• Gross margin return on investment: 

Gross margin return on investment is a KPI showing a company’s profitability. It incorporates the inventory costs. The KPI is measured by using the gross profit divided by the opening stock minus the closing stock (the inventory costs for that stock). Supply chain leaders can see which stock items are moving more slowly by looking at this KPI, to adjust planning and production.

How do you measure supply chain performance?

Measuring supply chain performance requires data. You’ll need data about the supply chain cost. You’ll need data about the logistics cost and the warranty costs. Presuming you’re using a warehouse management system or enterprise resource planning system, these data points should be readily available. If your supply chain operation or supply chain professionals can’t set up KPIs to track, your accountant should be able to do so.

Start off by choosing the KPIs that make the most sense to your business, and then you can always add more later, like looking at the sales ratio or cash cycle. It’s helpful to measure supply chain performance across warehouses or facilities, presuming you have more than one. That will help you pinpoint any issues in individual locations. And you can still look holistically at the organization in terms of global procurement activities.

What are the KPIs that measure supply chain performance?

By now you have a better idea about the KPIs that measure supply chain performance. There are a few other ways to improve your metrics, which means you’re improving your bottom line. These involve optimizing your shipping contracts and auditing your carrier invoices. Doing so will bolster your shipping and transportation KPIs, directly impacting your costs and product profitability. These actions are also low effort. Read our guide on ‘Transport Management System’ to learn more. 

The first recommendation is to use an invoice audit recovery program. Shipware offers an invoice audit recovery program with a high rate of success. It usually saves clients 1% to 9% of their total invoices. The service is recommended for parcel, LTL, or FTL shipping. When you use an invoice audit recovery service, the software identifies invoicing errors, which can include a mistaken accessorial fee, delivery date issue, or missed service guarantee. The software works behind the scenes, automatically identifying mistakes and carrier errors and applying for the credit with the carrier on the shipper’s behalf. Those refunds come straight to the shipper’s account, with no shipper effort. It happens automatically, and is simple to set up. Since Shipware takes a percentage of the recovered credit, there are no out-of-pocket costs. If there is nothing to recover, there are no fees. This is an easy, time-effective and cost-effective way to improve key performance indicators for the shipping industry and save money.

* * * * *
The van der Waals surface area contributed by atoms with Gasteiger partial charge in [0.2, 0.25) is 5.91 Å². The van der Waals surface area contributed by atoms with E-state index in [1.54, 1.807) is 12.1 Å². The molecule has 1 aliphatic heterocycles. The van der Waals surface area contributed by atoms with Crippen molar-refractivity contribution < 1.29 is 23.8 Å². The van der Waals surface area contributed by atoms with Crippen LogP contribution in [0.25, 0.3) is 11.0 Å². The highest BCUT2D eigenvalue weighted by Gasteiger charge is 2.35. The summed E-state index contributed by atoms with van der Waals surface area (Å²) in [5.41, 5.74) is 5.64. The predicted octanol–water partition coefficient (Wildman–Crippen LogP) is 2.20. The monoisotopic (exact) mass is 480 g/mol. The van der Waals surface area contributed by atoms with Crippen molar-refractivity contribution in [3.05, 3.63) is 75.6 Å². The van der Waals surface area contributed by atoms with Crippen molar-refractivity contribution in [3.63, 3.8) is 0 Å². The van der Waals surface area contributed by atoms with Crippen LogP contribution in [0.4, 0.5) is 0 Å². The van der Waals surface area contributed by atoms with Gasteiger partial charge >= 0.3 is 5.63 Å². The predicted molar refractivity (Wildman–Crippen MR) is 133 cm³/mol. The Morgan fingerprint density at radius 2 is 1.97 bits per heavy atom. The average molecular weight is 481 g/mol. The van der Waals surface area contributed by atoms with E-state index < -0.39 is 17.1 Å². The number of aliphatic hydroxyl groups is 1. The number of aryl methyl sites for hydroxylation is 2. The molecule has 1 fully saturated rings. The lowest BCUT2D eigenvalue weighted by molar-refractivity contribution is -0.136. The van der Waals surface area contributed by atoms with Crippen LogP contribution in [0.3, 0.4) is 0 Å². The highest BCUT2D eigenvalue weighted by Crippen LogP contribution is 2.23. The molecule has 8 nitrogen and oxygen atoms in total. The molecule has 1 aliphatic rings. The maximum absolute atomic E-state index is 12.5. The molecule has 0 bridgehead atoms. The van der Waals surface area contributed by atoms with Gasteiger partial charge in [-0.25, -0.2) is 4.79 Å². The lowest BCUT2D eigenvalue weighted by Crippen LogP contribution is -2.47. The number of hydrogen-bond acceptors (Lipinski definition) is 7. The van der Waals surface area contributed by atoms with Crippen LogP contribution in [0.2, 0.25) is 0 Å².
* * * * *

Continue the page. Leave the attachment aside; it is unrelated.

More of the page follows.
The other recommended service that can be incorporated into KPIs, is carrier contract optimization. A shipper can renegotiate a carrier contract more than just at renewal time. Items can be negotiated when there are yearly carrier increases, or when a new player comes to town. Negotiation can be done with multiple carriers. The process involves delving into the shipping details and shipper’s nuances. The company’s own metrics would be compared to benchmarked data. It can be overwhelming for a shipper to spearhead this effort on their own. That’s why Shipware provides contract optimization services that can be used for parcel, LTL, and FTL freight services. Given Shipware’s deep bench of expertise and data, the company uses proprietary benchmarking data when comparing a shipper’s data to its peers. This is difficult, if not impossible, for a shipper to do on their own.

Shipware’s experts have decades of carrier experience on the other side of this negotiation process, giving them the knowledge of what terms to negotiate, and the potential wins for the shipper. Higher discounts are what shippers typically seek, but there are many other factors to negotiate that aren’t obvious. Working with Shipware to craft a negotiating strategy based on data and usage can decrease your company’s annual shipping costs by up to 30%.

While improving some of the supply chain KPIs mentioned here, look for easy wins like invoice audits that directly contribute to the bottom line and lower shipping costs. Shipware would like to help and can tell you more about how invoice audit recovery services and optimizing your contracts can improve your supply chain management KPIs. To learn more, please contact us at (858) 879-2020.